Clinical symptoms occurred in 156 (92%) of 169 patients with sVAD. The remaining 13 patients (8%) had asymptomatic sVAD, which accompanied symptomatic sICAD. Presenting clinical symptoms were ischemic stroke in 114 (67%), TIA in 17 (10%), and occipital head and/or neck pain alone in 21 (12%) patients, SAH without ischemia in three (2%) patients, and a sensorimotor cervical radiculopathy C5/C6 in one patient (1%). Three of the patients with ischemic stroke showed also signs of SAH on brain imaging. A total of 118 (88%) of 134 patients with ischemic or hemorrhagic symptoms had also occipital head and/or neck pain and seven patients (5%) a pulsatile tinnitus. Median NIHSS score on admission in patients with ischemic stroke was 3 (range, 1–35). Of the 114 patients with ischemic stroke, 15 (13%) had a TIA before stroke. Median time interval from TIA to stroke onset was 1 day (range, 1 hour to 17 days). No patient showed symptoms and signs of spinal cord ischemia.
Presenting Angiographic and Cervical MRI Findings
Angiography (DSA and/or MRA) and cervical MRI was performed in 130 of 169 patients, angiography alone in 27 patients, and cervical MRI alone in 12 patients. Thus, a total of 157 patients with 182 sVAD underwent angiography (MRA alone, 96 patients; DSA alone, 25 patients; MRA and DSA, 36 patients) and 142 patients cervical MRI.
MRA or DSA showed vertebral artery occlusion in 70 (38%), vertebral artery stenosis in 102 (56%), and an aneurysm and stenosis in 10 (6%) of 182 sVAD. Cervical MRI of 142 patients revealed a mural hematoma in 143 of 157 VADs (91%). Seven of 61 patients (11%) who underwent DSA showed fibromuscular dysplasia.
Of a total of 195 dissections, 21 were located intracranially and 174 extracranially, 19 of them with extension to the intracranial segment. The proximal beginning of sVAD was located in the prevertebral (V1) segment in 40 (20%), the pars transversaria (V2) in 68 (35%), the atlas loop (V3) in 66 (34%), and the intracranial (V4) segment in 21 (11%) sVAD (P=0.0001).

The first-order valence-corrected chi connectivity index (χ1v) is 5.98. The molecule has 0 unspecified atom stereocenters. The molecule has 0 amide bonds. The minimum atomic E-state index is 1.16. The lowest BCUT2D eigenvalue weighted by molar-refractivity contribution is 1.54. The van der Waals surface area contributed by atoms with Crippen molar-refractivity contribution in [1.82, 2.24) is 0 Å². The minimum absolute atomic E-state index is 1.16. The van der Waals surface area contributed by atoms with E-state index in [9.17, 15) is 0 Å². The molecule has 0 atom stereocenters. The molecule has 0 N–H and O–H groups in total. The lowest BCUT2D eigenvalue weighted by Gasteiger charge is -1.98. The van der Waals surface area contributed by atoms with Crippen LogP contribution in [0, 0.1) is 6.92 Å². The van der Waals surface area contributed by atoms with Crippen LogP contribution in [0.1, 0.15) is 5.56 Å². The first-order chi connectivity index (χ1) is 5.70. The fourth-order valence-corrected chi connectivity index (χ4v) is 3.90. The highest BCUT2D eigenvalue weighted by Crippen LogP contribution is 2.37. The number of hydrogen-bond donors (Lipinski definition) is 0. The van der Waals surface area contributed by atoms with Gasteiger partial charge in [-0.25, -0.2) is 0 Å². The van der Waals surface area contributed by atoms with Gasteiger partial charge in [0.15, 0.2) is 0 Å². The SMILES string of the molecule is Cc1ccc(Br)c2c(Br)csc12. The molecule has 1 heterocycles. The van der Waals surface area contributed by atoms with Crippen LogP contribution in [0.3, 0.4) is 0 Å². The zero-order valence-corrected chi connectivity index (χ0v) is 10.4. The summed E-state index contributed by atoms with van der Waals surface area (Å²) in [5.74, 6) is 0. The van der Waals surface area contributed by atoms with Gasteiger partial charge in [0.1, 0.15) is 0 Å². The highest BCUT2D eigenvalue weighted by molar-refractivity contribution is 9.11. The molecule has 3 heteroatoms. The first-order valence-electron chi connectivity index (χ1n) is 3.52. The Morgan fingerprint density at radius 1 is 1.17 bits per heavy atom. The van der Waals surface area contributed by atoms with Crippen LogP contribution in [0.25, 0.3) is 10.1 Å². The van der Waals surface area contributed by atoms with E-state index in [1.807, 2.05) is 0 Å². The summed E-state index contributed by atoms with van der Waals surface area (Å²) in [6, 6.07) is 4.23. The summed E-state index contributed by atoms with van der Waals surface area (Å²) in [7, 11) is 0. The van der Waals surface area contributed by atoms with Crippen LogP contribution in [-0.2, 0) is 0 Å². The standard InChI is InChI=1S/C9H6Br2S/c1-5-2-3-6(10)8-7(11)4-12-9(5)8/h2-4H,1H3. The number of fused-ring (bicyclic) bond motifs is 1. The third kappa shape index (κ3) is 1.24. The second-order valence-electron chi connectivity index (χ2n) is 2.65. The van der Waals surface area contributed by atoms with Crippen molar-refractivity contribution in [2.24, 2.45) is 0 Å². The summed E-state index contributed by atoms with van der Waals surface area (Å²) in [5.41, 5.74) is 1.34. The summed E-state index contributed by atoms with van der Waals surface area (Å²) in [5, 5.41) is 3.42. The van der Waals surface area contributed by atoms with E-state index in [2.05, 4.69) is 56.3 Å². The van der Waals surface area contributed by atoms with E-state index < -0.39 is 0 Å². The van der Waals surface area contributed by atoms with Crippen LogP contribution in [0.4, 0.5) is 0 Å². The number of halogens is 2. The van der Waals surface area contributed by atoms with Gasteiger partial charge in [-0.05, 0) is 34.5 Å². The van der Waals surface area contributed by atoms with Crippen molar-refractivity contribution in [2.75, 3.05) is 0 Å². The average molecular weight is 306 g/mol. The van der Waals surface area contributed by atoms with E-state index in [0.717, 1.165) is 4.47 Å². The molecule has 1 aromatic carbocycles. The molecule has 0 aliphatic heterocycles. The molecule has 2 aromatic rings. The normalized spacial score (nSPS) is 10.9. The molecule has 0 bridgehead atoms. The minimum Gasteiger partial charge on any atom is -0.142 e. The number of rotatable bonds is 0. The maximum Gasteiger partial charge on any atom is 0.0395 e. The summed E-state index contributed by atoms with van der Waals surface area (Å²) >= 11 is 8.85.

Clinical Outcome and Predictors of Clinical Outcome in Patients With Ischemic Stroke
Follow-up examinations were obtained in 107 of 114 (94%) patients; seven were lost to follow up. The mRS score was 0 in 26 (24%) patients, 1 in 62 (58%) patients, 2 in 10 (9%) patients, 3 in two (2%) patients, 4 in three (3%) patients, 5 in two (2%) patients, and two (2%) patients were dead. On univariate analysis, low NIHSS score (P<0.0001) and younger age (P=0.043) were predictors of a favorable clinical outcome (Table 2). After multiple regression analysis, low NIHSS score on admission (P<0.0001) and age (P=0.007) remained independent predictors of a favorable clinical outcome. Sex, the treating hospital, history of minor trauma, time interval from symptom onset to diagnosis, vascular risk factors, a history of migraine, the presence of multiple dissections, location of sVAD, vertebral artery occlusion at angiography, thrombolysis, and the type of antithrombotic treatment were not independently associated with clinical outcome (Table 2).